When the couple and both sets of parents are contributing to the total cost of the wedding, it can be hard to determine who should pay for what. If everyone is in the lucky financial position to contribute whatever it takes to bring the couple's vision to life, that's a great thing, but it's rarely the case for most couples. In this situation, it makes more sense to split costs in a way that leaves everyone feeling comfortable and financially secure, such as by percentage (just as you would do with a bill at a restaurant). That's exactly what Manchester-based bride-to-be, Megan, and her fiancé chose to do; they had two sets of parents eager to make financial contributions to the celebration, but when they looked at the actual numbers, the couple realized that unless all sides contributed equally, one family would essentially end up paying for the other's guest list. To make the process a little more fiscally fair, they decided to ask each set of parents to contribute by percentage according to the number of people they wanted to invite rather than asking everyone give the exact same amount.
"My [future husband's] parents are retired so we wanted them to spend less anyway, but they have considerably less guests, so we felt it was only fair," Megan explains. To keep everything fair, the couple asked both sets of parents what they felt comfortable spending, then asked that each side make an equal contribution to items like the photographer or florist based on the max number. Then, in terms of paying for services associated with the guest list, like invitations, catering, and alcohol, the couple asked them to base their contribution on the number of people they were inviting.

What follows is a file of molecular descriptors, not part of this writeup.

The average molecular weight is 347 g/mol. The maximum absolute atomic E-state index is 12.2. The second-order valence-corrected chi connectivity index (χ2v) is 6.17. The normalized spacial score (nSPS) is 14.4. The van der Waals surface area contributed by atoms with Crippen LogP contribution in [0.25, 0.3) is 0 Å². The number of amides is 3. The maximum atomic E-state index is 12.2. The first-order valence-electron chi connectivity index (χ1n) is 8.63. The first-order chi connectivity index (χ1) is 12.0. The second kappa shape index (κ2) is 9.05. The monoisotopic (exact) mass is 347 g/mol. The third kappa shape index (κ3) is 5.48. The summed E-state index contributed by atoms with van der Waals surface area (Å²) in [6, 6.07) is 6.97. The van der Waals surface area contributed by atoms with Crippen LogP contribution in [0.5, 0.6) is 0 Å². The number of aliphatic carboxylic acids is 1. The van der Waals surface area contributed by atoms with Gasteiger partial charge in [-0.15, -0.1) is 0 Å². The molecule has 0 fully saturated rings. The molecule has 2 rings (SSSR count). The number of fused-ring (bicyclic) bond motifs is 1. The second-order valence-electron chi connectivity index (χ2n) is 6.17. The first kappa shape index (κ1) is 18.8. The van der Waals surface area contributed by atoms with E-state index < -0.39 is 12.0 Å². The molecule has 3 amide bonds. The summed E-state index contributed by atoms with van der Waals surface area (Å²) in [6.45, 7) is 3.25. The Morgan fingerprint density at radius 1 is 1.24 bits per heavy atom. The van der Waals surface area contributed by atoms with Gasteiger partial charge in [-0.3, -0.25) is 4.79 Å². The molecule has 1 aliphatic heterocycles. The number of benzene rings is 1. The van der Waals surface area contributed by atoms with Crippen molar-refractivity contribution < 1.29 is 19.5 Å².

The couple discovered that there was a major benefit to splitting the bill this way. Each side was able to invite the guests they wanted to, without feeling any guilt about having a large guest list than the other side. Although it took a little more attention to detail to make sure the numbers worked out fairly—you need to keep a rolling headcount as guests send in their RSVPs, and the couples used a carefully updated spreadsheet to track everything—the bride and groom believes that it was worth the extra work.
Another option is to break everything down three ways. Australian bride-to-be Ava inherited this method of contribution since her fiancé's two older brothers had used the same technique when they were married. Ava's parents are divorced, so the family contributions were broken down into three groups. The groom's parents covered 50-percent, and each of her parents contributed 25-percent for items like flowers and the photographer. When it came time to factor in the costs that were incurred based on the guest list, the families split their contribution by their percentage of the guest list—her future in-laws covered the cost of their more than 200 guests while her parents paid for each of their 40 themselves.
Relationship expert, founder and CEO of the relationship app Lasting, Steve Dziedzic says that conversations about money can be emotionally-charged so he advises choosing the right words when you approach your family about making a per guest, or by percentage, contribution. "First, start gently. Second, use the 'I feel' equation, which sounds like, 'I feel X, when Y happens. I need Z.' And third, avoid using criticisms at all costs." If you are nervous about talking to one side about making a larger contribution because their guest list will be larger, consider using Dziedzic's approaching and avoid using accusatory language about the number of guests they intend to invite.